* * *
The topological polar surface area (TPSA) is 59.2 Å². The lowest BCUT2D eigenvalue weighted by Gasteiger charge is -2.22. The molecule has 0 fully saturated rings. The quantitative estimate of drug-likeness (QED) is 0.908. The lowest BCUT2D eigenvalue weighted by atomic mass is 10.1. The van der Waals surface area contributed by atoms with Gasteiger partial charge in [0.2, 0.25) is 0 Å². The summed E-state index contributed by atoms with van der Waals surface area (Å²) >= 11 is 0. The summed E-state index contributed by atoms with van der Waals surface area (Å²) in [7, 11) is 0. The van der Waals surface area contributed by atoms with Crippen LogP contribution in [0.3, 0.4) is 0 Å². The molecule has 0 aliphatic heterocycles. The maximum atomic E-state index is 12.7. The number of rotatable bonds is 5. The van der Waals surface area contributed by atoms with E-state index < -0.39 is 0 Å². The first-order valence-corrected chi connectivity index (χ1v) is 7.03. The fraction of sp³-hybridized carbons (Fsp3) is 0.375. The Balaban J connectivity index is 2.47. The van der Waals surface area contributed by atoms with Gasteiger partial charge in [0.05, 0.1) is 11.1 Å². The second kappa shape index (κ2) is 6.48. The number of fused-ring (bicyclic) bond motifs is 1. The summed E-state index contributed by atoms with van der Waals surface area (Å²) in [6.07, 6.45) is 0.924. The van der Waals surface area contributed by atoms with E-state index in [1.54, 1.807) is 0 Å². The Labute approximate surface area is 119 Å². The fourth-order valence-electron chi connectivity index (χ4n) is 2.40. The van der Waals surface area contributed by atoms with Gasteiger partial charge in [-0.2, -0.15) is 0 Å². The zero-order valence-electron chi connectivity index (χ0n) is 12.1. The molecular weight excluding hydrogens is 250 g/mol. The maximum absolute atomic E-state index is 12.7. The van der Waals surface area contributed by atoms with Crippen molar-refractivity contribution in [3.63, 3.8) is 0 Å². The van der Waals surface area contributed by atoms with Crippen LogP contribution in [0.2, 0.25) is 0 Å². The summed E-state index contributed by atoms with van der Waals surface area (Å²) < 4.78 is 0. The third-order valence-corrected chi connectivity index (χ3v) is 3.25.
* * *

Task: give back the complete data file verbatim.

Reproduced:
The topological polar surface area (TPSA) is 59.2 Å². The lowest BCUT2D eigenvalue weighted by Gasteiger charge is -2.22. The molecule has 0 fully saturated rings. The quantitative estimate of drug-likeness (QED) is 0.908. The lowest BCUT2D eigenvalue weighted by atomic mass is 10.1. The van der Waals surface area contributed by atoms with Gasteiger partial charge in [0.2, 0.25) is 0 Å². The summed E-state index contributed by atoms with van der Waals surface area (Å²) >= 11 is 0. The summed E-state index contributed by atoms with van der Waals surface area (Å²) in [7, 11) is 0. The van der Waals surface area contributed by atoms with Crippen LogP contribution in [0.3, 0.4) is 0 Å². The molecule has 0 aliphatic heterocycles. The maximum atomic E-state index is 12.7. The number of rotatable bonds is 5. The van der Waals surface area contributed by atoms with E-state index < -0.39 is 0 Å². The first-order valence-corrected chi connectivity index (χ1v) is 7.03. The fraction of sp³-hybridized carbons (Fsp3) is 0.375. The Balaban J connectivity index is 2.47. The van der Waals surface area contributed by atoms with Gasteiger partial charge in [0.05, 0.1) is 11.1 Å². The second kappa shape index (κ2) is 6.48. The number of fused-ring (bicyclic) bond motifs is 1. The summed E-state index contributed by atoms with van der Waals surface area (Å²) in [6.07, 6.45) is 0.924. The van der Waals surface area contributed by atoms with E-state index in [1.54, 1.807) is 0 Å². The Labute approximate surface area is 119 Å². The fourth-order valence-electron chi connectivity index (χ4n) is 2.40. The van der Waals surface area contributed by atoms with Gasteiger partial charge in [-0.2, -0.15) is 0 Å². The zero-order valence-electron chi connectivity index (χ0n) is 12.1. The molecular weight excluding hydrogens is 250 g/mol. The maximum absolute atomic E-state index is 12.7. The van der Waals surface area contributed by atoms with Crippen molar-refractivity contribution in [3.63, 3.8) is 0 Å². The van der Waals surface area contributed by atoms with Crippen LogP contribution in [0.2, 0.25) is 0 Å². The summed E-state index contributed by atoms with van der Waals surface area (Å²) < 4.78 is 0. The third-order valence-corrected chi connectivity index (χ3v) is 3.25.